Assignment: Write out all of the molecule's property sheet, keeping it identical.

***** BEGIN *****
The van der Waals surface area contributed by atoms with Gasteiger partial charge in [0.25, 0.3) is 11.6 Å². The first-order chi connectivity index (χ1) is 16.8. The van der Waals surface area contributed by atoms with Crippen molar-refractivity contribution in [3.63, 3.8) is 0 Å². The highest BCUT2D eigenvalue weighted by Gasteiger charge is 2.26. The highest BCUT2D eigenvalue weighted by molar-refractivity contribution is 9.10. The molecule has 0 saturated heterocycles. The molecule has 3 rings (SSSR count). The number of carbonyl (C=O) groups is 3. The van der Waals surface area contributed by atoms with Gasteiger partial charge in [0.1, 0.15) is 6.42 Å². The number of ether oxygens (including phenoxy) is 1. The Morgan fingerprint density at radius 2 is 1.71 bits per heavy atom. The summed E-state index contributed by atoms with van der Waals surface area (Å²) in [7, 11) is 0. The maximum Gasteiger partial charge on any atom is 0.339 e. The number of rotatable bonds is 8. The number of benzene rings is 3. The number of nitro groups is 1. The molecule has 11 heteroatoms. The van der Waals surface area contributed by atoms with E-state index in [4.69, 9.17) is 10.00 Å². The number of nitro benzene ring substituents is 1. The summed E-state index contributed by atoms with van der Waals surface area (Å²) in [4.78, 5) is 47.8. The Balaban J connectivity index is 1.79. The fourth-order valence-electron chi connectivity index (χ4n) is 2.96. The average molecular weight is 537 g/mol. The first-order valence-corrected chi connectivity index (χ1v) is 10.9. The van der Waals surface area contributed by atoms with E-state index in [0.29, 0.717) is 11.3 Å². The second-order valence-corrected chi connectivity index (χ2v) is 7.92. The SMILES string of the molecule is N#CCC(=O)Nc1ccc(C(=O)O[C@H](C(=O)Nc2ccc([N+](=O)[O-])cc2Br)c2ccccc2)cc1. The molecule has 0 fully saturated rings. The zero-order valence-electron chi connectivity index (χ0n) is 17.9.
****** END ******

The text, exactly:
The van der Waals surface area contributed by atoms with Gasteiger partial charge in [0.25, 0.3) is 11.6 Å². The first-order chi connectivity index (χ1) is 16.8. The van der Waals surface area contributed by atoms with Crippen molar-refractivity contribution in [3.63, 3.8) is 0 Å². The highest BCUT2D eigenvalue weighted by Gasteiger charge is 2.26. The highest BCUT2D eigenvalue weighted by molar-refractivity contribution is 9.10. The molecule has 0 saturated heterocycles. The molecule has 3 rings (SSSR count). The number of carbonyl (C=O) groups is 3. The van der Waals surface area contributed by atoms with Gasteiger partial charge in [0.1, 0.15) is 6.42 Å². The number of ether oxygens (including phenoxy) is 1. The Morgan fingerprint density at radius 2 is 1.71 bits per heavy atom. The summed E-state index contributed by atoms with van der Waals surface area (Å²) in [7, 11) is 0. The maximum Gasteiger partial charge on any atom is 0.339 e. The number of rotatable bonds is 8. The number of benzene rings is 3. The number of nitro groups is 1. The molecule has 11 heteroatoms. The van der Waals surface area contributed by atoms with E-state index in [4.69, 9.17) is 10.00 Å². The number of nitro benzene ring substituents is 1. The summed E-state index contributed by atoms with van der Waals surface area (Å²) in [4.78, 5) is 47.8. The Balaban J connectivity index is 1.79. The fourth-order valence-electron chi connectivity index (χ4n) is 2.96. The average molecular weight is 537 g/mol. The first-order valence-corrected chi connectivity index (χ1v) is 10.9. The van der Waals surface area contributed by atoms with E-state index in [0.29, 0.717) is 11.3 Å². The second-order valence-corrected chi connectivity index (χ2v) is 7.92. The SMILES string of the molecule is N#CCC(=O)Nc1ccc(C(=O)O[C@H](C(=O)Nc2ccc([N+](=O)[O-])cc2Br)c2ccccc2)cc1. The molecule has 0 fully saturated rings. The zero-order valence-electron chi connectivity index (χ0n) is 17.9.